Baby’s in Fish Hell


Meditating on the Imago Dei: Love and Grieving

I am in love with my children. Yeah, moms are supposed to say they love their kids (and most actually do) but I am deeply, crazy IN LOVE with mine. I have known them since they were kicking my bladder and at 16 and 18 they are the coolest people I know. Being their mom is the thing that makes me special.

My mother’s heart swells with love toward them, can flare when they are wounded and often breaks in their hands. And that is exactly how it should be.

As I was reading another blog today, I was reminded of a time when my precious girl and I learned a lesson on love and grieving.

My Margot was 4 when she brought home a goldfish from preschool. A well-meaning mom (who I cursed repeatedly) gave every child in her class a goldfish as a gift for her child’s birthday. *side note* I’m the mom who brought Ho Hos and Twinkies in for Margot’s birthday because that’s what she wanted, not an organic cake with homemade cards and gift baggies for all the kids.**

So, when this fish came into our house, I knew it wouldn’t be long for the world but Margot was so excited that we got the $7 fish food and $5 fish bowl at PetSmart and took our fish-in-a-baggie home. We set him up in style in our kitchen and Margot named him Baby.

Baby lived 3 days.

When Baby died. Margot handled it extremely well. We talked about it and I told her that we needed to “bury” him. Either in the yard or we could flush him. She decided flushing would be best. So, off Baby went without much ceremony. I went to the kitchen to clean out the bowl and curse the well-meaning mother (again) and Margot went to her room to play.

Within a few minutes I heard wailing coming from Margot’s room. I burst in, “Baby, what’s the matter?” Lying face down, spread-eagle on her bed she is wretching “Mom! Baby…is in… FISH HELL!”

I’m sorry, what?

“I didn’t pray for him, Mom! He’s in hell now because I didn’t pray for him!”

Oh, Lord.

Now, I wish I could I tell you we had a deep discussion that brought her to a greater understanding of salvation and God’s love and a “all fish go to Heaven” moment, but we didn’t. I know I reassured her that Jesus loved Baby and that he most certainly was NOT in  fish hell.

“He’s still dead.” She has a point there.

And she would not be consoled. And her sadness was as real as her little 4-year old self had ever experienced.

So, I sat with her and let her cry.

Jesus loved so deeply and grieved so honestly that He often wept. For the lost state of the people when He arrived in Jerusalem; when Lazarus died and Jesus encountered his heartbroken sisters; and in the garden of Gethsemane, where the Father’s will to save humanity in the shadow of the cross became a reality…

As the image of the living God, we are created to love and grieve. It is good to love those in our lives and it is good to lament over those loved ones who do not know Him.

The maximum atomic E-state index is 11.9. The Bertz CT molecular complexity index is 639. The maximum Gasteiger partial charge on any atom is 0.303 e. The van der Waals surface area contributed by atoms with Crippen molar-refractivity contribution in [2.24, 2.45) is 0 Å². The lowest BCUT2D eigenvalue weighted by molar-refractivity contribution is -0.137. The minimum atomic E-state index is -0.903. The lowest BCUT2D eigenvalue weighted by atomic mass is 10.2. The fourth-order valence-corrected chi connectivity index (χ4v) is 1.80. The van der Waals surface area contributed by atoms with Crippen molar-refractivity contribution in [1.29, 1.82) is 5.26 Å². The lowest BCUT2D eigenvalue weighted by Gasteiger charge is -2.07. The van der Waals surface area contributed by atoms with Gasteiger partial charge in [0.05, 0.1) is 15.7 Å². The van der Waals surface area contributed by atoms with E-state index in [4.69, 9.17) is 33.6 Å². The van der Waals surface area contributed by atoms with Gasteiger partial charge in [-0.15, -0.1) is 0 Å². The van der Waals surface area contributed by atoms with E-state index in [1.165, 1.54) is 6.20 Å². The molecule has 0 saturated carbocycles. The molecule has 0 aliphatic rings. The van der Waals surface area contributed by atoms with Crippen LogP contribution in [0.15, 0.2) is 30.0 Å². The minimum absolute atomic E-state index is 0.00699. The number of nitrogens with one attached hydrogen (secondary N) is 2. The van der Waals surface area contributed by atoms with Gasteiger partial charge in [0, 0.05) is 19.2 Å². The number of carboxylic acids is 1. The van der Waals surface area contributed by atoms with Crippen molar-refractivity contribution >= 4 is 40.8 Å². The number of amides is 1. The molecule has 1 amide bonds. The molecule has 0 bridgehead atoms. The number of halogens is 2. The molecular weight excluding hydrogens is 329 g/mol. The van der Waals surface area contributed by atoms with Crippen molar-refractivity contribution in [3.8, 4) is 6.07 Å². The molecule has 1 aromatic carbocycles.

Is it good theology that I let my 4 year-old grieve over the soul of a fish? Probably not. But it is the heart of Jesus. He didn’t chastise Martha and Mary for grieving for Lazarus (and He knew He was going to raise him from the dead). He sat with them and let them cry. When you’re in love with someone, you look at their heart and give them what they need in that moment. God does that with us–He let’s us love and grieve.

And that is how it should be.


4 responses »

  1. I’m with you Steph. Maryam had a petting zoo party for her 5th birthday last year. Some farm somewhere in Virginia brought goats, ponies, alpaca’s, and all sorts or baby rabbits, chickens etc. to my neighborhood. It turns out that you can purchase the bunnies and of course Maryam’s Nana bought her one since it was her big day. (Nana and I had words about that bright idea!)

    The dog was not thrilled but we all welcomed (more or less) Hoppity into our home. Well after purchasing a ridiculous amount of stuff for this rabbit it lived maybe 3 months. My sister called me one day and said that she had pronounced him dead at 1:45 pm. I broke the news to Maryam as gently as possible and she then asked “how did he die?” Caught off balance I said “God was just ready for him” MISTAKE. She cried then sat in the back of the van very quiet for about 10 mins and said “Can we have a funeral for him? A big one like at church?” Considering I just said that God called the dang rabbit home how can I say no?

    After the family stopped laughing at the idea of a rabbit funeral we all dressed in our Sunday best and sent Hoppity home to glory. There was scriptures read, songs sang, a eulogy and even a repast with fried chicken (the highlight of the event). My brother made him a headstone and Maryam ordered the dog not to pee over there.

    In the end she shed her tears and her little heart was at rest believing Hoppity had a proper send off and that he’s at peace with our Father and really, who am I to rob her of that?

  2. We always have funerals for our pets. The worst was the year we moved here to the USA when I was about to join Phil for a long weekend to house hunt here Phil was already working in Raleigh. I had to clean my house for guests, leave food, take a sick rabbit to the vet and then dig a large hole and hold a funeral service for Earl Grey (What else can anyone possibly name a large silvery gray rabbit?). Simon sobbed for hours. We use the funeral service in the Anglican book of common prayer. It’s great. They are commended into God’s keeping.

  3. I love this post. It highlights the difference between rule based thinking and love based thinking. Jesus was all about people and our relationship to God and to one another. These are lessons I’m learning, and points that the Lord has been highlighting.


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